Blog Review: April 27

Software safety qualification; testing of a space telescope; TWS earbud architecture; DTCO boosts 3nm.


Siemens’ Joseph Dailey and Jake Wiltgen dispel misunderstandings around safety qualification of software tools and point to some of the safety issues that could lead to schedule delays and additional costs.

Synopsys’ Mark Kahan explains the testing that went into creating parts of the James Webb Space Telescope and key questions that were asked to ensure the mission could be successful even if problems occurred in the highly complex telescope.

Cadence’s The Prakashian explores a scalable signal processing architecture for TWS earbuds and how they can economically support always-on and active modes of operation to maximize battery life.

Impinj’s Carl Brasek and Arm’s Will Yuan and Andrew Dunn argue that RAIN RFID could be used to connect trillions of everyday, unpowered items and track them throughout the lifecycle.

Ansys’ Curt Chan chats with Ewan Craig of Connect Everything Aerospace about building 3D printed rocket engines for increasing industrialization of space flight.

The ESD Alliance’s Bob Smith chats with Simon Butler of Perforce about a recent survey of semiconductor design professionals that highlighted the importance of component-based design and increasing need for co-design and validation of analog, mixed-signal, and digital components.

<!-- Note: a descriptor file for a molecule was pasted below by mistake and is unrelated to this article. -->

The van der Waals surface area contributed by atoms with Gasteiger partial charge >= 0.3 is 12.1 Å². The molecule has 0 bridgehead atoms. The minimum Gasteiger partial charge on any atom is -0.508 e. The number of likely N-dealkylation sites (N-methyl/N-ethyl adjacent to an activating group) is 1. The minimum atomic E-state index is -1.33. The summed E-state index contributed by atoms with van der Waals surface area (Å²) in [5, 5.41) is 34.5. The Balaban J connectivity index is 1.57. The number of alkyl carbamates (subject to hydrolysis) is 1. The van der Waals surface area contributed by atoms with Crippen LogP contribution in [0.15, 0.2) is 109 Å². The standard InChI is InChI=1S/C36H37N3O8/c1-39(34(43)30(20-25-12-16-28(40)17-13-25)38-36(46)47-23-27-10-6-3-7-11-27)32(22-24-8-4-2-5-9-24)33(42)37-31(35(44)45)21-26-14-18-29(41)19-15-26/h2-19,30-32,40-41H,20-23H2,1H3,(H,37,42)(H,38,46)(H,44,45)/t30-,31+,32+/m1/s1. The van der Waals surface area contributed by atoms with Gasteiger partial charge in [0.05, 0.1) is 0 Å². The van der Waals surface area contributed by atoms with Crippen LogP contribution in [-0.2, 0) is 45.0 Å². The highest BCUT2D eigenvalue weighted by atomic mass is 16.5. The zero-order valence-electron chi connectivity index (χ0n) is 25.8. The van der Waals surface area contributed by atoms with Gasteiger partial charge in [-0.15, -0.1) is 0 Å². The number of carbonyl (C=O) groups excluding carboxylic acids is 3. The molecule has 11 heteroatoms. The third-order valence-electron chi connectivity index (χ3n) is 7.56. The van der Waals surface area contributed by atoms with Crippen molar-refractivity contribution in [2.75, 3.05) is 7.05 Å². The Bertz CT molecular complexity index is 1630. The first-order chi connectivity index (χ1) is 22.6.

Intel Labs’ Gadi Singer points to a number of fundamental limitations inherent to deep learning must be overcome so that AI can more fully realize its potential, including model efficiency, robustness, and scaling.

Applied Materials’ Uday Mitra finds that 50% of logic density improvements at the 3nm node are from classic 2D scaling while the other 50% are from design technology co-optimization.

And don’t miss the blogs featured in the latest Manufacturing, Packaging & Materials newsletter:

Amkor’s Knowlton Olmstead explains how the high temperature range required of automotive electronics puts greater thermomechanical stresses on packages.

Coventor’s Assawer Soussou looks at using a semi-damascene approach with self-aligned patterning to address upcoming scaling challenges.

eBeam Initiative’s Jan Willis finds that inspection and repair are top priorities for wide-scale adoption of curvilinear photomasks.

Lam Research’s Tim Archer suggests ways the government could strengthen the U.S. semiconductor ecosystem.

ESD Alliance’s Bob Smith looks at the growing adoption of multi-beam mask writers and contour-based metrology.

Brewer Science’s Tom Brown lays out the keys to encouraging a team’s shared vision of success.

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